The military’s widespread use of unmanned aerial vehicles to attack and surveil various war zones from Afghanistan, Iraq, Pakistan, Somalia, Yemen, Libya and others has been some what controversial as a weapon of war. But the ubiquitous drone is now being utilized in domestic police forces, presenting even more serious legal questions than before.
The use of drones is “a Supreme Court case waiting to happen,” wrote Peter W. Singer, a senior fellow at the Brookings Institution, quoting an unnamed U.S. federal district court judge. The U.S. Defense Department operates more than 7,000 aerial drones and 12,000 unmanned ground systems, Singer wrote, and now police departments in Miami, Utah, and elsewhere have sought licenses to operate surveillance drones.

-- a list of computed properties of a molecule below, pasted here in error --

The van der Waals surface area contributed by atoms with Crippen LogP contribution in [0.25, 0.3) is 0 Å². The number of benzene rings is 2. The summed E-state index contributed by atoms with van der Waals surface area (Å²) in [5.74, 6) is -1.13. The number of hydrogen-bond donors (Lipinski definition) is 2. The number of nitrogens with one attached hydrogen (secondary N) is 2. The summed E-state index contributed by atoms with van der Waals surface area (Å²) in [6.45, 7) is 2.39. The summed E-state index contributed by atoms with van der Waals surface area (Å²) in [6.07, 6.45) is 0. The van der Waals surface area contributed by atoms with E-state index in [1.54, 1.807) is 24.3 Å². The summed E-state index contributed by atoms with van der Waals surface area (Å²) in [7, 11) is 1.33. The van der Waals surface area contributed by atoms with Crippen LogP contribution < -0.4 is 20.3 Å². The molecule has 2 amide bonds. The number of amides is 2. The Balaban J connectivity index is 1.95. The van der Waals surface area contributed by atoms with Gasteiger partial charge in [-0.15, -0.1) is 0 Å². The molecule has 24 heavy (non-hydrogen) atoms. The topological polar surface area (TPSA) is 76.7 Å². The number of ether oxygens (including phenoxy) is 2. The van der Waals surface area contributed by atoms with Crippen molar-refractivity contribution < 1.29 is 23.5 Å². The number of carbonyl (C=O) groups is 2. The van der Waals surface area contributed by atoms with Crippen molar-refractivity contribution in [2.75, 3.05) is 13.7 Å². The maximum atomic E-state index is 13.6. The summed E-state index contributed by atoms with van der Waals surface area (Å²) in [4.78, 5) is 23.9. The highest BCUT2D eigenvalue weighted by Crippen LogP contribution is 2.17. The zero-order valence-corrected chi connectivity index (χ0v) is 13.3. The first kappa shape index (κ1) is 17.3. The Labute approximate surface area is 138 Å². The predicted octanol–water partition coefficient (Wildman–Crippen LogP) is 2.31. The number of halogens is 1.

Dangerously, the Obama administration and the Pentagon have already tried to draw a distinction between engaging in war and utilizing deadly drones. They have argued that the use of drones in the various countries aforementioned is actually a police action, instead of an act of military aggression.
Singer writes that the U.S. Air Force says that its unmanned spy planes, if targeted by enemy radar, have the same right to retaliate as manned airplanes. But ascribing a right to self-defense to drones could lead to legal disputes and international crises, he wrote, “as well as a huge (and probably unintentional) first step for the cause of robots’ rights.”
“Using a submarine to attack shipping, for example, was once science fiction,” Singer wrote. “When it became reality, the dispute over ‘fair use’ of such technology” drew the U.S. into World War I after its ships were sunk by German submarines.